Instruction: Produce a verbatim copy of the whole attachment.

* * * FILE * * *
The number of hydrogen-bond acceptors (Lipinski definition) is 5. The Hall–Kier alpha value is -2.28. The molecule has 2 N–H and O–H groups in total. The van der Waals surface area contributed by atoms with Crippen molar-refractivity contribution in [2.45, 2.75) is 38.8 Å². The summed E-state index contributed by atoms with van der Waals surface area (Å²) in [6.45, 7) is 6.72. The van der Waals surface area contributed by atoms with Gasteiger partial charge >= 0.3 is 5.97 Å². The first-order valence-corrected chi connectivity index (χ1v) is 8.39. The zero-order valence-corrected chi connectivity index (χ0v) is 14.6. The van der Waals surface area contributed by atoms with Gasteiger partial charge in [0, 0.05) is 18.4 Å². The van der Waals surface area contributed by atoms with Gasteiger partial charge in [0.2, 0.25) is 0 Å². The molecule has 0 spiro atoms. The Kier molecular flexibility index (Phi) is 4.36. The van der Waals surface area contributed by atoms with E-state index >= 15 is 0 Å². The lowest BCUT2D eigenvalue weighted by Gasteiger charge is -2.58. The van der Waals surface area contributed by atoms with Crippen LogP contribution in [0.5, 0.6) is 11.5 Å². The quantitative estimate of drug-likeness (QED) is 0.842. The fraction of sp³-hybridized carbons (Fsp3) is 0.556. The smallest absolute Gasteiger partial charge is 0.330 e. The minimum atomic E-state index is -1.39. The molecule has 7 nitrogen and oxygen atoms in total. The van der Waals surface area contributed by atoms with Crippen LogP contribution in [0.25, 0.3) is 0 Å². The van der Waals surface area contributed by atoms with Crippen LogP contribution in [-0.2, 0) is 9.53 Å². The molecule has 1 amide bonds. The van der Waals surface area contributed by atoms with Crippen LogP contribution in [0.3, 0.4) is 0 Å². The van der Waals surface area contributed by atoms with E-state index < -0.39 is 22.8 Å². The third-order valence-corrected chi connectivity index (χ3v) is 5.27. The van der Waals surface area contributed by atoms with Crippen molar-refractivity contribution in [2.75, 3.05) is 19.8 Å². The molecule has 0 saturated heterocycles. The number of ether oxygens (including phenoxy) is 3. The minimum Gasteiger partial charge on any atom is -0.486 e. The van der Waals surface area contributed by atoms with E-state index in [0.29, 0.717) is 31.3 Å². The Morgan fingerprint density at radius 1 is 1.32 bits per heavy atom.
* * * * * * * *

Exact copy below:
The number of hydrogen-bond acceptors (Lipinski definition) is 5. The Hall–Kier alpha value is -2.28. The molecule has 2 N–H and O–H groups in total. The van der Waals surface area contributed by atoms with Crippen molar-refractivity contribution in [2.45, 2.75) is 38.8 Å². The summed E-state index contributed by atoms with van der Waals surface area (Å²) in [6.45, 7) is 6.72. The van der Waals surface area contributed by atoms with Gasteiger partial charge >= 0.3 is 5.97 Å². The first-order valence-corrected chi connectivity index (χ1v) is 8.39. The zero-order valence-corrected chi connectivity index (χ0v) is 14.6. The van der Waals surface area contributed by atoms with Gasteiger partial charge in [0, 0.05) is 18.4 Å². The van der Waals surface area contributed by atoms with Gasteiger partial charge in [0.2, 0.25) is 0 Å². The molecule has 0 spiro atoms. The Kier molecular flexibility index (Phi) is 4.36. The van der Waals surface area contributed by atoms with E-state index >= 15 is 0 Å². The lowest BCUT2D eigenvalue weighted by Gasteiger charge is -2.58. The van der Waals surface area contributed by atoms with Crippen LogP contribution in [0.5, 0.6) is 11.5 Å². The quantitative estimate of drug-likeness (QED) is 0.842. The fraction of sp³-hybridized carbons (Fsp3) is 0.556. The smallest absolute Gasteiger partial charge is 0.330 e. The minimum atomic E-state index is -1.39. The molecule has 7 nitrogen and oxygen atoms in total. The van der Waals surface area contributed by atoms with Crippen LogP contribution in [0.25, 0.3) is 0 Å². The van der Waals surface area contributed by atoms with Crippen LogP contribution in [-0.2, 0) is 9.53 Å². The molecule has 1 amide bonds. The van der Waals surface area contributed by atoms with Crippen LogP contribution in [0.3, 0.4) is 0 Å². The van der Waals surface area contributed by atoms with E-state index < -0.39 is 22.8 Å². The third-order valence-corrected chi connectivity index (χ3v) is 5.27. The van der Waals surface area contributed by atoms with Crippen molar-refractivity contribution in [2.75, 3.05) is 19.8 Å². The molecule has 0 saturated heterocycles. The number of ether oxygens (including phenoxy) is 3. The minimum Gasteiger partial charge on any atom is -0.486 e. The van der Waals surface area contributed by atoms with E-state index in [0.29, 0.717) is 31.3 Å². The Morgan fingerprint density at radius 1 is 1.32 bits per heavy atom.